Alison Lurie is the author of ten novels; a book of stories, Women and Ghosts; two memoirs, V.R. Lang and Familiar Spirits; and two collections of essays on children’s literature. Her most recent book is The Language of Houses. (April 2016)


Thomas Hardy: The Romantic Episode

Thomas Hardy, 1924; photograph by Ottoline Morrell


by Christopher Nicholson
From time to time, instead of creating characters, writers have kidnapped real people and imprisoned them in novels. In the last century the preferred method was to write a roman à clef. You collected a group of relatives, acquaintances, friends, and enemies, gave them new names and sometimes different physical …

In the Air of Baxter’s Bridge

Charles Baxter, Minneapolis, Minnesota, 2014

There’s Something I Want You to Do

by Charles Baxter
For over thirty years Charles Baxter has been not only a remarkably good writer, but a professional teacher of writing. To understand what this really means, let us assume that he has maintained a very modest schedule, giving only two fiction workshops a year, with an average of ten students, …

The Triumph of Fay Weldon

Fay Weldon, circa 1985


by Fay Weldon


by Fay Weldon
The image of an English woman writer of the first rank, for well over a hundred years, has been of a sensitive, well-bred, well-read person who is nevertheless somewhat nervous and unhappy, prone to mental and physical ailments and in extreme cases to self-destruction. Though she feels deeply, this woman’s …

The Revolt of the Invisible Woman

Claire Messud, Amsterdam, 2005

The Woman Upstairs

by Claire Messud
One common tactic of totalitarian regimes is the designation of certain ethnic, economic, or religious groups as “nonpersons” or “former persons.” These unfortunate individuals are then automatically deprived of the rights of citizenship; they can be fired from their jobs, evicted from their homes, mistreated, and in some cases even …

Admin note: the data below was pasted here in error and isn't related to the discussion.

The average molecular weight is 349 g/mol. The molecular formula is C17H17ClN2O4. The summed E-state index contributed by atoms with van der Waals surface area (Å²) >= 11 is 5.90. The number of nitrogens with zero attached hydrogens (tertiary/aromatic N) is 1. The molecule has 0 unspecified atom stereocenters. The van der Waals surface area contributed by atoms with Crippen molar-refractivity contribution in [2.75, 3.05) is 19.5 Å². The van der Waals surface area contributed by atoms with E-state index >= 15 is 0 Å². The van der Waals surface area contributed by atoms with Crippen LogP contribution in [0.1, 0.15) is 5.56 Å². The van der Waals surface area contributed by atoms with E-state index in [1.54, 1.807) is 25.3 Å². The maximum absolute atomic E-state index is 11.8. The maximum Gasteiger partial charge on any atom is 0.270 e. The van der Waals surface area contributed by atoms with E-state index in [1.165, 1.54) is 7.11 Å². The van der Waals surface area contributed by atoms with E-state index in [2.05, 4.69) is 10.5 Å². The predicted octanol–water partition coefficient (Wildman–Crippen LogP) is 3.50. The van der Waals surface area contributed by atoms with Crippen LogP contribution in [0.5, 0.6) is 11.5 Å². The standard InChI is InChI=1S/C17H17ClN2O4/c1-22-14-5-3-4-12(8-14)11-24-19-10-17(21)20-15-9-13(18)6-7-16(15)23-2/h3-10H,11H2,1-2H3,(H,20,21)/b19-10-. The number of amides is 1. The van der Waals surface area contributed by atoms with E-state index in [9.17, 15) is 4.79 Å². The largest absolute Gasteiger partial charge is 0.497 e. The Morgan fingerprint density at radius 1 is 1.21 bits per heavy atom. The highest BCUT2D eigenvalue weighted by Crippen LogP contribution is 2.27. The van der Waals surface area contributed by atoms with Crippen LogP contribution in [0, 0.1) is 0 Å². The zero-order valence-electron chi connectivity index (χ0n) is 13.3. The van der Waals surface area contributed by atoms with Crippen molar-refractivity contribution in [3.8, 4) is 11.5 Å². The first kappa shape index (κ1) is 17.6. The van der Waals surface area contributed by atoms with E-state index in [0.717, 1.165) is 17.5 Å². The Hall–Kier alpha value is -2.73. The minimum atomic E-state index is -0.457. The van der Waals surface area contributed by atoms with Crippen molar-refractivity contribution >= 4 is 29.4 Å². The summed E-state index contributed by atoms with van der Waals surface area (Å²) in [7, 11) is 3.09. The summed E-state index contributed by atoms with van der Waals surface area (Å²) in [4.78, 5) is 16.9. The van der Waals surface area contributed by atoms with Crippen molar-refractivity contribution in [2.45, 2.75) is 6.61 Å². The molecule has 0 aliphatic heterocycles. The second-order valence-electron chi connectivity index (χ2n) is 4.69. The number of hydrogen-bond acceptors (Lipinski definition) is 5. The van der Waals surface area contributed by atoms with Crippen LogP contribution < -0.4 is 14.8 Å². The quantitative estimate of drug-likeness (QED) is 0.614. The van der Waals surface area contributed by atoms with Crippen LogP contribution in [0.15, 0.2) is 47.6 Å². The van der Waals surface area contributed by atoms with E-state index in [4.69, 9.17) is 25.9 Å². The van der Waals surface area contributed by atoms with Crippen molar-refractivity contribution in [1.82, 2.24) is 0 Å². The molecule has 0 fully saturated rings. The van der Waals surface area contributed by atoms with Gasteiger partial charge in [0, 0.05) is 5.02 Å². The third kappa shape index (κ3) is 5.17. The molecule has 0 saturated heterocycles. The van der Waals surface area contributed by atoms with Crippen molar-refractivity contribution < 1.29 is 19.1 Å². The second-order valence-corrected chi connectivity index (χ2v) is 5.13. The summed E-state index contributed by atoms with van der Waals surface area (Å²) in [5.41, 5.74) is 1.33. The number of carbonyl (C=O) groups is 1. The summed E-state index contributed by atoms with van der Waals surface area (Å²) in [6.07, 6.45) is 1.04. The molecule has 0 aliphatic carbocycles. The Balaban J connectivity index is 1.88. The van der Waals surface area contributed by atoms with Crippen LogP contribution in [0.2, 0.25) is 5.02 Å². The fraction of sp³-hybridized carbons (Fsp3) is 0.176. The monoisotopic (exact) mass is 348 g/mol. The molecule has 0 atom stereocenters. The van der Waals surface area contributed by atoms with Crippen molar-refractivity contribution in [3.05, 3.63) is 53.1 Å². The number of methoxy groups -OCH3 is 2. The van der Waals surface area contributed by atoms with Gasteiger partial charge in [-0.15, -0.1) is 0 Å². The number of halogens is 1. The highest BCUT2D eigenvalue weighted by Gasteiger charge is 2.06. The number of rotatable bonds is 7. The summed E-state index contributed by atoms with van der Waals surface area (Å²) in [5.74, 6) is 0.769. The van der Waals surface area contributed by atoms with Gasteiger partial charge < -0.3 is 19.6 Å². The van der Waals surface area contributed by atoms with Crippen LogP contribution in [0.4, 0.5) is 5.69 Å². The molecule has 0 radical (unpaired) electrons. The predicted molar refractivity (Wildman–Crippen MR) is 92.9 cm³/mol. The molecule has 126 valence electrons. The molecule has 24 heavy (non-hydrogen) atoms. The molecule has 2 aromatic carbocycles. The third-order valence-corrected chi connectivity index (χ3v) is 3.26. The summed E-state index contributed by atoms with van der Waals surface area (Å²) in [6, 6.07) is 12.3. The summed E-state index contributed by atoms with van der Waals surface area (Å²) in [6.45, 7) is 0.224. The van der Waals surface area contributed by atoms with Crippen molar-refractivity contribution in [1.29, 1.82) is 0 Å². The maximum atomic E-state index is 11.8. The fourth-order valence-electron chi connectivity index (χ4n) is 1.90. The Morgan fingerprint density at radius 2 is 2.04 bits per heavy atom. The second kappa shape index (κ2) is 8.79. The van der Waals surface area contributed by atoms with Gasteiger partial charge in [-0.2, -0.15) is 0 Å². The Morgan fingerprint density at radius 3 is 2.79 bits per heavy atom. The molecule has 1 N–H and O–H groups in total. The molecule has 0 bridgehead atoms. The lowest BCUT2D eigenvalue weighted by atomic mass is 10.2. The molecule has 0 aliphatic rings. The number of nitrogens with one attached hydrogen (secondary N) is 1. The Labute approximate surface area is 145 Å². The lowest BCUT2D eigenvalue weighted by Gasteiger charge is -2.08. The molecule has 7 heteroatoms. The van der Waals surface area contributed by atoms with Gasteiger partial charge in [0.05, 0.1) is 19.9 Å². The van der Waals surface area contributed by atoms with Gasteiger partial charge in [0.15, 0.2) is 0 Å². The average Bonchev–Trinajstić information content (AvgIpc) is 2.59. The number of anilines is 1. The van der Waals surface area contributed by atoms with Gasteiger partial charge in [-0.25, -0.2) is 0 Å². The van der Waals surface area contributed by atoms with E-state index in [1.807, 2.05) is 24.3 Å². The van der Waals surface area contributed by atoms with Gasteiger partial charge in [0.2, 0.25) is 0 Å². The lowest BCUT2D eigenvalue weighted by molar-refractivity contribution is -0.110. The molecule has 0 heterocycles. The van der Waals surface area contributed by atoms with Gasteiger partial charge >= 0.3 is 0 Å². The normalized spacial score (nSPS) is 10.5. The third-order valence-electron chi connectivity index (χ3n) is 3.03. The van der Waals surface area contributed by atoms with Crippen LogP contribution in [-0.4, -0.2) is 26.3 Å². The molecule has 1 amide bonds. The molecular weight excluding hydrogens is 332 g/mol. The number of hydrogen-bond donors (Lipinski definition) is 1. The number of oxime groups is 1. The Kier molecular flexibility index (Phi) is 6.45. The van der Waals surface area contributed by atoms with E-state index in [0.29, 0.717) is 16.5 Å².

‘Something Wonderful Out of Almost Nothing’

One of Maurice Sendak’s original drawings for We Are All in the Dumps with Jack and Guy, 1992; from the exhibition ‘Maurice Sendak: A Legacy,’ which will be on view at the Rosenbach Museum and Library, Philadelphia, June 10, 2012–May 26, 2013
Only a few people have been both great writers and great illustrators of children’s books. In the nineteenth century there was Edward Lear, and in the twentieth Dr. Seuss and—perhaps the most gifted of them all—Maurice Sendak. Sendak’s best-known work, Where the Wild Things Are (1963), shocked some adult readers at first; later it was recognized as a brilliant breakthrough. It gave graphic expression to what every parent knows—that kids are sometimes angry and even violent; and it proposed that these impulses could be explored and enjoyed rather than repressed and denied.

Who Is Peter Pan?

Mia Farrow pointing the way to Neverland in a television production of Peter Pan, 1976

The Annotated Peter Pan

by J.M. Barrie, edited with an introduction and notes by Maria Tatar
A few writers have the kind of power that believers attribute to gods: they create men and women and children who seem to us to be real. But unlike gods, these writers do not control the lives of their most famous creations. As time passes, their tales are told and retold. Writers and dramatists and film-makers kidnap famous characters like Romeo and Juliet, Sherlock Holmes, and Superman; they change the characters’ ages and appearance, the progress and endings of their stories, and even their meanings.

Master of the Downbeat

Michael Redgrave as Jack Worthing and Margaret Rutherford as Miss Prism in The Importance of Being Earnest, 1952


by Julian Barnes
In Oscar Wilde’s The Importance of Being Earnest (1895) Miss Prism says of her three-volume novel, “The good ended happily, and the bad unhappily. That is what Fiction means.” When Miss Prism composed this work—presumably at least twenty-eight years earlier, before she unfortunately left it in a perambulator, and the …

Comedy in Bloom

Kate Winslet as Marianne Dashwood and Greg Wise as John Willoughby in Sense and Sensibility, 1995

The Three Weissmanns of Westport

by Cathleen Schine
Even the best comic writers have had difficulty being taken seriously. Tragedy always wins more prizes and generates more serious literary analysis—though possibly fewer readers. This has not always been so: in the nineteenth century an important novel was expected to end happily for its central characters, though often after …